Is Apple a Music Business Totalitarian?

Beats by Apple

Written by McKinley Watson. Media by Deloy Cole.[divide]

Note: Originally posted on the Greenville College Music Business Blog.

With all the gray areas surrounding the Music Business and the laws making the industry go round, there is one question that is beginning to emerge:[divide style=”2″]

Is it possible to own the music business?

[divide style=”2″]Billboard’s Shirley Halperin poses a similar question in her recent article, Apple Doesn’t Want to Compete — It Wants to Own the Record Business.

Our iPhones, laptops and tablets are a hub for our personal, digital presence. We want convenience. We want availability and accessibility. Apple has become the trademark for such convenience. They have created a market for convenience technology, that also happens to arrive in sleek packaging. It is an innovative company that has managed to become a household name and necessity.


It has been argued that Apple is not a major player in the music business. They are a technological company, focused on getting ahead with the next cutting edge device and operating software. Others believe that Apple knows what they have gotten themselves into. Their arguments center upon the 2013 release of iTunes Radio, a free streaming radio service and the purchase of Beats Music and Beats Electronics — making Dr. Dre and Jimmy Lovine Apple employees. In light of these major, music industry moves, Billboard’s Halperin makes a notable point while speaking with an Apple insider at the 2015 Grammy Awards:

“Apple’s presence in the music business is to BE the music business; it’s not to compete with Spotify.’ The proof is in the 800 million credit cards it already has on file — comparably, Spotify has 15 million subscriptions and 60 million monthly users, although the service is growing, headed to an initial public offering.”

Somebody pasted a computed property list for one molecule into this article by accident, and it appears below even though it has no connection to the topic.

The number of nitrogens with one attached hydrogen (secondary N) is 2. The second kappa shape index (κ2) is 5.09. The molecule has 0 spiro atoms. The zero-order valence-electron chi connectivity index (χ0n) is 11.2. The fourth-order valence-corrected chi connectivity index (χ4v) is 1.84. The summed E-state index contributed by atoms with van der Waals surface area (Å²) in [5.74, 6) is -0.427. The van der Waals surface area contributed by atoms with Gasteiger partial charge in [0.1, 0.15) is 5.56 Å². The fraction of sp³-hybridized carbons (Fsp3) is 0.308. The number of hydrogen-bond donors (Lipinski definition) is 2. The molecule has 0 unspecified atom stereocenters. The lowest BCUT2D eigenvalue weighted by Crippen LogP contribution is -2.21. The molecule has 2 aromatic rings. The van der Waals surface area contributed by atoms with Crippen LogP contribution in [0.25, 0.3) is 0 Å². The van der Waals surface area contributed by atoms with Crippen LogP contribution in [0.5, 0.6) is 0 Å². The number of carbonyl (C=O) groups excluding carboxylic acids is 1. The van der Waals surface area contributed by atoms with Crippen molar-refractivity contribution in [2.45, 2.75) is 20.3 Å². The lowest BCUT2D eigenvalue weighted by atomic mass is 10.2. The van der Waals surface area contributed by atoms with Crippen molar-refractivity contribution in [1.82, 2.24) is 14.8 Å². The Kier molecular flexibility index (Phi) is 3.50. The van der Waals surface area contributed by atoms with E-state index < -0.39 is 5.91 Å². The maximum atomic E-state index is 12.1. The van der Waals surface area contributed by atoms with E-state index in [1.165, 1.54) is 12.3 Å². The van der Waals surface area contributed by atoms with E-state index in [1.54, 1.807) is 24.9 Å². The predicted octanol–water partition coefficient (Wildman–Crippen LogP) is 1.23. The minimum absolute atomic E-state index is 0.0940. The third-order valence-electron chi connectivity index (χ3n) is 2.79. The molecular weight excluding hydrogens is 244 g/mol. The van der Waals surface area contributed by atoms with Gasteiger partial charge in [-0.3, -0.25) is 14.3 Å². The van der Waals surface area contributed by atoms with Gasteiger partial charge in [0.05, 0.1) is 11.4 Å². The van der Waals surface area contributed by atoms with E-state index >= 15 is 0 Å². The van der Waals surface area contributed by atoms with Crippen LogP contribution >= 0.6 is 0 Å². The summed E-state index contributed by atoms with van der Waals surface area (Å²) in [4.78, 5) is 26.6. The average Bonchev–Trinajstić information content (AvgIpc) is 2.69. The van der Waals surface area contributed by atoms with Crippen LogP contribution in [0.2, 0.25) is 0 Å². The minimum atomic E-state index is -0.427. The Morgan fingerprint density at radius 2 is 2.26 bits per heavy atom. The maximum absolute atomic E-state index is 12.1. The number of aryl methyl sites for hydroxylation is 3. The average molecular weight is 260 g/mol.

Think about all of the people who are roped into the world of iTunes because of their loyalty to the Apple brand. How many of your friends have iPhones and listen to their customized music libraries in their dorm room? While working out? While studying? While working in their office? The market is huge. It is not solely marketed to the technologically savvy, but anyone who can navigate a touchscreen phone, tablet, etc, by comprehending simple images. Apple is already an “all-you-can-eat” service provider, but can they manage the size of their buffet?

With that said:

  • Will Apple progress into the Music Business or focus on distribution?
  • Will Apple seek to own the Music Business by charging for its distribution services?
  • Will Apple seek to become it’s own label by selecting and marketing specific artists?

This buffet is growing larger by the second. Even more frightening — our technological obesity no longer has the social health department screaming warnings and limitations.

Apple already owns the download market. Will they seek to own the streaming market as well? Look out folks, Apple is in the hands of techies who know they have the capability to control the world. The question is: How will they do it?


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